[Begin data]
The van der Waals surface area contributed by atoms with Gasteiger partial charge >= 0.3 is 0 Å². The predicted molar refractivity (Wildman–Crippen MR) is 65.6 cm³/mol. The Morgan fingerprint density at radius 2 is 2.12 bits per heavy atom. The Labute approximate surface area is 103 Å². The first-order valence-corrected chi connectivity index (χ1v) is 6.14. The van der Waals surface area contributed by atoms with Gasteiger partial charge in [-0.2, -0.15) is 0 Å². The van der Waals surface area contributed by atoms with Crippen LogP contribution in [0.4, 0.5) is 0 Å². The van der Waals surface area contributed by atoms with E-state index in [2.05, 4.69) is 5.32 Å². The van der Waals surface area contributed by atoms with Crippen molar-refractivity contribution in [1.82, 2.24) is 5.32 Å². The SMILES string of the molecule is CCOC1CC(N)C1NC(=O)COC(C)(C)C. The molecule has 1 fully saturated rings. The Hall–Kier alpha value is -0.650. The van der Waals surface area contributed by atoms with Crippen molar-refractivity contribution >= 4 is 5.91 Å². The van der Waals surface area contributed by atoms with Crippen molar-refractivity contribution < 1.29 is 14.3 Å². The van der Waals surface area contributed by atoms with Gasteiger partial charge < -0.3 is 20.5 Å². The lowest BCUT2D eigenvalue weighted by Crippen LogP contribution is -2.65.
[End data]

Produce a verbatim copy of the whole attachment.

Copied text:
The van der Waals surface area contributed by atoms with Gasteiger partial charge >= 0.3 is 0 Å². The predicted molar refractivity (Wildman–Crippen MR) is 65.6 cm³/mol. The Morgan fingerprint density at radius 2 is 2.12 bits per heavy atom. The Labute approximate surface area is 103 Å². The first-order valence-corrected chi connectivity index (χ1v) is 6.14. The van der Waals surface area contributed by atoms with Gasteiger partial charge in [-0.2, -0.15) is 0 Å². The van der Waals surface area contributed by atoms with Crippen LogP contribution in [0.4, 0.5) is 0 Å². The van der Waals surface area contributed by atoms with E-state index in [2.05, 4.69) is 5.32 Å². The van der Waals surface area contributed by atoms with Crippen molar-refractivity contribution in [1.82, 2.24) is 5.32 Å². The SMILES string of the molecule is CCOC1CC(N)C1NC(=O)COC(C)(C)C. The molecule has 1 fully saturated rings. The Hall–Kier alpha value is -0.650. The van der Waals surface area contributed by atoms with Crippen molar-refractivity contribution >= 4 is 5.91 Å². The van der Waals surface area contributed by atoms with Crippen molar-refractivity contribution < 1.29 is 14.3 Å². The van der Waals surface area contributed by atoms with Gasteiger partial charge < -0.3 is 20.5 Å². The lowest BCUT2D eigenvalue weighted by Crippen LogP contribution is -2.65.